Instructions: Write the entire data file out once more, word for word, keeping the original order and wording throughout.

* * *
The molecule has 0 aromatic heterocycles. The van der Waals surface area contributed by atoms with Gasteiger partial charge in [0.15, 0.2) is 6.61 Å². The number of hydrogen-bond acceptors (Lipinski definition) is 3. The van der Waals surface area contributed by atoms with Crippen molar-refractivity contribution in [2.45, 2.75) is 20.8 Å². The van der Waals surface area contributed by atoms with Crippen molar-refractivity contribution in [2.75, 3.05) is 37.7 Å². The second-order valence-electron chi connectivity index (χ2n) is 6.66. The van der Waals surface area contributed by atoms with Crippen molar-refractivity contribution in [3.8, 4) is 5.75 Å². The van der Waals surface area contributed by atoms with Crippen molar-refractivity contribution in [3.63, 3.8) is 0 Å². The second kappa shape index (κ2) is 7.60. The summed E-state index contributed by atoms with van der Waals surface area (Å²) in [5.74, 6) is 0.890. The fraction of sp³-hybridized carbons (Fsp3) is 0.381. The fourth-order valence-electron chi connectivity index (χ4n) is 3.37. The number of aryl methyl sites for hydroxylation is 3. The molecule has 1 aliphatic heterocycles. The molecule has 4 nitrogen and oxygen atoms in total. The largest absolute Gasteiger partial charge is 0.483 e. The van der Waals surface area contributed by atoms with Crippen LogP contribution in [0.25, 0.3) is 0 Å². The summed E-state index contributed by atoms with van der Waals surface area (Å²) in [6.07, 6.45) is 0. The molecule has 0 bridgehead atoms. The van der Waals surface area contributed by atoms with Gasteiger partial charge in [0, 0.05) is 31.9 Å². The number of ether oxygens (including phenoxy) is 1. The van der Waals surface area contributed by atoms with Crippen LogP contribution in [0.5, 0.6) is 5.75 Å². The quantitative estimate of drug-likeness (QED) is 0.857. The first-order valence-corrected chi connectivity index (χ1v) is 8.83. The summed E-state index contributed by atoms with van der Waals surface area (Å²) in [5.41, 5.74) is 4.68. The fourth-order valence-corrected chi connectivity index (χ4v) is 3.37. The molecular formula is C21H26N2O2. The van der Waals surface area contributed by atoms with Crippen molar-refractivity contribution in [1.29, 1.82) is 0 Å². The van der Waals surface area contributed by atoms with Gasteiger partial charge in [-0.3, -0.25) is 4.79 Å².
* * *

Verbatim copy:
The molecule has 0 aromatic heterocycles. The van der Waals surface area contributed by atoms with Gasteiger partial charge in [0.15, 0.2) is 6.61 Å². The number of hydrogen-bond acceptors (Lipinski definition) is 3. The van der Waals surface area contributed by atoms with Crippen molar-refractivity contribution in [2.45, 2.75) is 20.8 Å². The van der Waals surface area contributed by atoms with Crippen molar-refractivity contribution in [2.75, 3.05) is 37.7 Å². The second-order valence-electron chi connectivity index (χ2n) is 6.66. The van der Waals surface area contributed by atoms with Crippen molar-refractivity contribution in [3.8, 4) is 5.75 Å². The van der Waals surface area contributed by atoms with Crippen molar-refractivity contribution in [3.63, 3.8) is 0 Å². The second kappa shape index (κ2) is 7.60. The summed E-state index contributed by atoms with van der Waals surface area (Å²) in [5.74, 6) is 0.890. The fraction of sp³-hybridized carbons (Fsp3) is 0.381. The fourth-order valence-electron chi connectivity index (χ4n) is 3.37. The number of aryl methyl sites for hydroxylation is 3. The molecule has 1 aliphatic heterocycles. The molecule has 4 nitrogen and oxygen atoms in total. The largest absolute Gasteiger partial charge is 0.483 e. The van der Waals surface area contributed by atoms with Crippen LogP contribution in [0.25, 0.3) is 0 Å². The summed E-state index contributed by atoms with van der Waals surface area (Å²) in [6.07, 6.45) is 0. The molecule has 0 bridgehead atoms. The van der Waals surface area contributed by atoms with Gasteiger partial charge in [0, 0.05) is 31.9 Å². The number of ether oxygens (including phenoxy) is 1. The van der Waals surface area contributed by atoms with Crippen LogP contribution in [0.5, 0.6) is 5.75 Å². The quantitative estimate of drug-likeness (QED) is 0.857. The first-order valence-corrected chi connectivity index (χ1v) is 8.83. The summed E-state index contributed by atoms with van der Waals surface area (Å²) in [5.41, 5.74) is 4.68. The fourth-order valence-corrected chi connectivity index (χ4v) is 3.37. The molecular formula is C21H26N2O2. The van der Waals surface area contributed by atoms with Crippen molar-refractivity contribution in [1.29, 1.82) is 0 Å². The van der Waals surface area contributed by atoms with Gasteiger partial charge in [-0.3, -0.25) is 4.79 Å².